- Burnaby Village Museum
- Chilliwack Museum & Archives
- The Field Museum
- Glenbow Museum
- Lab of Archaeology (University of British Columbia)
- Manitoba Museum
- McCord Museum of Canadian History
- Museum of Anthropology (University of British Columbia)
- Museum of Archaeology and Anthropology (University of Cambridge)
- Museum of Vancouver
- Musqueam Indian Band
- National Museum of the American Indian
- National Museum of Natural History
- National Museum of Rio de Janeiro Brazil
- Nova Scotia Museum
- Penn Museum
- Pitt Rivers Museum
- Portland Art Museum
- Royal British Columbia Museum
- Royal Ontario Museum
- SFU Museum of Archaeology & Ethnology
- Sto:lo Research & Resource Management Centre
- U'mista Cultural Centre
- Université de Montréal
You can choose whose collections you’d like to search by narrowing your search with the search filters. Look under “holding institution” on the “where” tab of the main search page.
Can I use images from the RRN for projects and research?
The images on the RRN fall under the copyright of the separate holding institutions. These regulations may allow the use of the images through the RRN for research purposes.
The storage box is beautiful, who made it?
The storage box is a bentwood box created by Bruce Alfred.
To find out more about this box, view its item record on the RRN.
If I can’t find something on the RRN, does that mean it doesn’t exist?
No. The RRN provides access to item records from holding institutions (museums, cultural institutions, etc.) therefore you can only see items that are held within these institutions.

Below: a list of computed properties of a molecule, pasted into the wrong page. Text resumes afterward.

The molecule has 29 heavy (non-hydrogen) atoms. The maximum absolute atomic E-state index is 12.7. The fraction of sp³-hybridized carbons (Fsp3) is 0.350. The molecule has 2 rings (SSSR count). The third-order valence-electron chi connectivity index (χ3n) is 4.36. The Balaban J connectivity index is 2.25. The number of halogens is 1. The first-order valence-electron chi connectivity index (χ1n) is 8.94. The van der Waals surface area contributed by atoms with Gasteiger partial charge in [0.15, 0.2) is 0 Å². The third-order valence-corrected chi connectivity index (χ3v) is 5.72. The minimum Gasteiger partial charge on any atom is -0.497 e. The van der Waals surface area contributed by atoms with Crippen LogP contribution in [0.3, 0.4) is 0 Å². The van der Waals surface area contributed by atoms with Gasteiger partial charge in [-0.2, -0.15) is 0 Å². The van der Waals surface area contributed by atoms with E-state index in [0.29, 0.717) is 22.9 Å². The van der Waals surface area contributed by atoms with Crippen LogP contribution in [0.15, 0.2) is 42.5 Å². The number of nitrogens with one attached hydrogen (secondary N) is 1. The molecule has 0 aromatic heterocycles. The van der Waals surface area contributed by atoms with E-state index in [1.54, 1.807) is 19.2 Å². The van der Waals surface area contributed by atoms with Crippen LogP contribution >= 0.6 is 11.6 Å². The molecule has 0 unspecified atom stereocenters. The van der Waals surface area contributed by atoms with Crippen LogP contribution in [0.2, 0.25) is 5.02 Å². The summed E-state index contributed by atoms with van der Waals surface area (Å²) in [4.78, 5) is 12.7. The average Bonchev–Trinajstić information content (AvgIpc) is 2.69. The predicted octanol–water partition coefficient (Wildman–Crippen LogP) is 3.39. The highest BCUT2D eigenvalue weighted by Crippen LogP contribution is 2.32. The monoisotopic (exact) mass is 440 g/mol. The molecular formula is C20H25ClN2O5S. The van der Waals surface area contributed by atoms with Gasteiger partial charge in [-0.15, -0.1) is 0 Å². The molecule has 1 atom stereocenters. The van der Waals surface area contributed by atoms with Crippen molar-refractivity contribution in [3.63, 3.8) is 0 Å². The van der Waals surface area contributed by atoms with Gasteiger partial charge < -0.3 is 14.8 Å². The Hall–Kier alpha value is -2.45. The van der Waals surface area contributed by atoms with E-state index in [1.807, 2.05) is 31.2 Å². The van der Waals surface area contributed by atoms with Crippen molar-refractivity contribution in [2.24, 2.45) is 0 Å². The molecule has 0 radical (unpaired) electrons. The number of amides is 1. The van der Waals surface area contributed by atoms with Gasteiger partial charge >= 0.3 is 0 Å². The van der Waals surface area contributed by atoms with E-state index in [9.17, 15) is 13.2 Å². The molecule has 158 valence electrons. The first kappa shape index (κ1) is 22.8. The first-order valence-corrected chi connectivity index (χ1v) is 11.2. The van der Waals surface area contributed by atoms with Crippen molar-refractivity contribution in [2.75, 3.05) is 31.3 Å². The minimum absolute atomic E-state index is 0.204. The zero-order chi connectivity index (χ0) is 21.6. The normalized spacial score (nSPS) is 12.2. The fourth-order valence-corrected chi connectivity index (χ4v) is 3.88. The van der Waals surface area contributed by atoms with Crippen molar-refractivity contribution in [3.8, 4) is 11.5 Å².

Furthermore, the RRN is focused on material associated with the Northwest Coast, so if you’re looking for something keep in mind that if it does not have a Northwest Coast affiliation it may not appear in your search.
Also be aware of the advanced text search field at the top of the Find page; if you can’t find something in the drop down tag clouds, you might try typing it into the Search Box.
What if I see some information that is incomplete about an item?
You can add your knowledge to a record by submitting information.
Watch the tutorial for more information on how to do this.
Keep in mind that this sends an email inviting the holding institution to view your information, but it may be a while before you hear a response.
In the mean time, the information you shared is available to the other users of the RRN.
How can I get in touch with the people who made the site?
You can get in touch if you have questions or need help by clicking the ask us tab on the help page.
There you can enter in a question, and we will directly respond to you as soon as we can.
Where does the RRN get all of its information?
The information on the RRN is supplied by the holding institution where the item is.
The RRN acts as a window into the different databases supplied by the holding institution.
What you see is not copied or re-written in any way by the RRN, but a look into what other holding institutions have in their databases.
Can I get in contact with other users?
The easiest way to connect with other users is to start a discussion.
If you want to talk privately with a specific user, you should use the Private Messaging feature.